Borrowed Strategies 

What are some strategies you can provide to students to help them get back on track? Self-reflection, metacognitive exercises, and exam debriefings are a few of the strategies that other teaching and learning centers have created resources around: 

For any of these methods, you could create an assignment that doesn’t count towards the final grade or could be an opportunity for extra credit. Here’s how to set up extra credit in a Canvas course. 

Teaching Resources Around COVID-19

CATL has collected a number of resources to help instructors and academic staff foster a safe and inclusive environment for all students on our campus. In light of the discussion surrounding COVID-19 (Coronavirus) and the xenophobia, discrimination, fear, and bias that pervades its portrayal in the media, we hope to support and encourage instructors to consider these pedagogical strategies and responses should they happen in your classes or in interactions with students.

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Course Continuity Resources

Inclement weather, natural disasters, or other emergencies may lead to an extended loss of class time. CATL has put together some resources that may help you in planning for the inability to meet in person, and how you may continue to speak with students, guide their learning, and collect assignments and assessments.

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First Week of Class

As the first week of class draws nigh, instructors naturally turn their thoughts to those first moments that form a new community. These initial interactions offer instructors and learners an opportunity to set the tone for learning for the semester. We searched our library and reached out to UW-Green Bay faculty who have presented on their methods for building community and transparency in the first week to share their insights once again. Many thanks to Dr. Jenell Holstead for inspiring our objectives for the first day, and to Drs. Katia Levintova and Carly Kibbe for example icebreakers for building community in large lecture courses.

What are the objectives for the first day:

  • Clarify all reasonable questions students might have about the course (course objectives, assignments, pre-requisites, when you’ll provide feedback, and how and when students should seek help); spotlight important parts of your syllabus and consider asking students to annotate the syllabus either before class or while you’re all meeting for the first time. Suggestions for how to do this are below.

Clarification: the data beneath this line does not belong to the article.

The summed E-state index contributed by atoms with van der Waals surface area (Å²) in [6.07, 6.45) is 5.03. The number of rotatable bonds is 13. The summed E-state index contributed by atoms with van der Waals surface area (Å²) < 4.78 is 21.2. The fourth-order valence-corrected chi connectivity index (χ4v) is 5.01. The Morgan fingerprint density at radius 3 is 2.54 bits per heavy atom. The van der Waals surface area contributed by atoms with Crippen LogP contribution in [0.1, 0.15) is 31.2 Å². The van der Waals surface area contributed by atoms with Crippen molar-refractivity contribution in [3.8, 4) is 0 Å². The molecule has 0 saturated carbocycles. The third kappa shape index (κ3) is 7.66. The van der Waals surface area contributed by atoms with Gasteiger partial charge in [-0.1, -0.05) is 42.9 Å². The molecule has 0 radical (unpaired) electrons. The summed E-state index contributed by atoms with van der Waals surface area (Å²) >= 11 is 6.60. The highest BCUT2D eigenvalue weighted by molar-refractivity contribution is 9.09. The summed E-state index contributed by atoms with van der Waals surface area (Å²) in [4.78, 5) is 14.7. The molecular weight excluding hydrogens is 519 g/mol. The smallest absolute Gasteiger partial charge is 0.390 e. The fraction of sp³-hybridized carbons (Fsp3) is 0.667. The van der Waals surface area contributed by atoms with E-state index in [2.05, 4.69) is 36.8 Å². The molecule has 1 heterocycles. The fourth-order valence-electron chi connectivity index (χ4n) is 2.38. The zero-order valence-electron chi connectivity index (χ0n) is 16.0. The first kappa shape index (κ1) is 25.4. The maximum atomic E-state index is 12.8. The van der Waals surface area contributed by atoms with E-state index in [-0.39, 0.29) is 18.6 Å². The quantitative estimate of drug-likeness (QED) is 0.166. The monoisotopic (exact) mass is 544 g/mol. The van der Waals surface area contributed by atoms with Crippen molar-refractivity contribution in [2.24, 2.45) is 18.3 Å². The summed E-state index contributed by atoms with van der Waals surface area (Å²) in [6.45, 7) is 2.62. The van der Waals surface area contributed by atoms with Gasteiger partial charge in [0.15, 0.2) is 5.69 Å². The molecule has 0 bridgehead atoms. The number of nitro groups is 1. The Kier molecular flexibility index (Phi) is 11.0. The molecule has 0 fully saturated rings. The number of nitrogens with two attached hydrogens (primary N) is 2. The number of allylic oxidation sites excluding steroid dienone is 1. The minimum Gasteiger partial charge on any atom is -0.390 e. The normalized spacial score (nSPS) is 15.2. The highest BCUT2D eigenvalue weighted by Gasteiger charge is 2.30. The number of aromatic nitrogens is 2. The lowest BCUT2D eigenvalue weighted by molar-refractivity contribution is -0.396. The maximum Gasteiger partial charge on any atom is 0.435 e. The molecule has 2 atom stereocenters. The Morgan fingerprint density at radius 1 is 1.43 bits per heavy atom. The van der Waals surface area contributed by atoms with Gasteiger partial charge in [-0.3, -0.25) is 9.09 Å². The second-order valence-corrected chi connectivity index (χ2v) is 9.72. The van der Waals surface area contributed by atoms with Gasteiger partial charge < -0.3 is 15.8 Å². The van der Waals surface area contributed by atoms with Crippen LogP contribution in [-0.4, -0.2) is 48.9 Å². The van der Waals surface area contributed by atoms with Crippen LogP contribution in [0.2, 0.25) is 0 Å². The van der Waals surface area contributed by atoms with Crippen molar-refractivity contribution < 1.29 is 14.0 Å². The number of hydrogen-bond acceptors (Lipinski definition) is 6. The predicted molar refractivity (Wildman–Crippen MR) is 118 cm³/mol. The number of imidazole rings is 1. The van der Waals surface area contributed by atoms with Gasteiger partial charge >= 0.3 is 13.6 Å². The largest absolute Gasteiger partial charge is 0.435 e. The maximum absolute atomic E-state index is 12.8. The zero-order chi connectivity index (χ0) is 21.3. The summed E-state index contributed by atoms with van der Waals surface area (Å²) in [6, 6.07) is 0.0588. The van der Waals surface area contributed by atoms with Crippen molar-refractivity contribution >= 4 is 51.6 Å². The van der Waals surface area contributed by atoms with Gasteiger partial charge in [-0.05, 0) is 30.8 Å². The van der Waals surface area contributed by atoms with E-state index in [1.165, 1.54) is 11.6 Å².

• Build community and set the tone for the course environment with an introductory activity. Whether you’re teaching online or face-to-face, students are more likely to succeed when they have a greater sense of belonging not only to each other but also to the course design.
  • Convince students of your competence to teach the course, predict the nature of your instruction, and know what is required of them (your expectations about performance in class). When appropriate, consider asking students to generate a class charter for participation so that they have a stake in shaping how and when they will be prepared to come to class. Giving your students some agency encourages them to hold themselves and their peers accountable for their preparedness.
  • Give you an understanding of who is taking your course and what their expectations are and whatever you plan to do during the semester, do it on the first day. Some instructors ask students to do some “predicting” on the first day of class in order to gauge their expectations and learning goals. Suggestions for how to accomplish this are here.

Man with ice pick chipping away at frozen lakeExamples of Ice Breaker Activities

  1. Sharing Course Trepidations.* Some students have high anxiety about beginning a new course, especially in some courses, such as math or writing, which may be associated with high student anxiety and expectations. Have your students pair up or work in groups to share some of their fears and concerns about starting your course. Groups can share with the larger class if they feel comfortable; this provides validation for the students and an opportunity for the instructor to address student concerns.
  2. Simple Self-Introductions.* Have students introduce themselves to the rest of the class, including their names, majors, and year in school. You can even have them include a “fun fact” about themselves. This also may help you remember them a little bit better. This is a particularly useful exercise in a course where student speaking, in the form of speeches, oral presentations, or regular discussions, are expected.
  3. Getting to Know Each Other through Writing.* Instead of asking students to interview one another verbally, have your students write down the information that is traditionally shared in an introduction. Students can write their names, majors, reasons for enrolling in your course, “fun facts” about themselves, etc. Have your students swap papers with one another and learn about their partners without speaking. This is especially useful in a writing-intensive course.
  4. The M&M Icebreaker. Each student should be given an M&M (or a Lifesaver, or other multicolored candy). They can be given this piece of candy either as they walk in to the room or while they are already sitting in their seats. Develop a few questions or ideas about what students can share with the rest of the class.  Then ask the students to introduce themselves to either a small group of other students or to the whole class, depending on the size of your course.  When they introduce themselves, what they share or say is dependent on the color of their piece of candy.  For example, a red one might mean they share why they decided to take the course or what they did over the school break.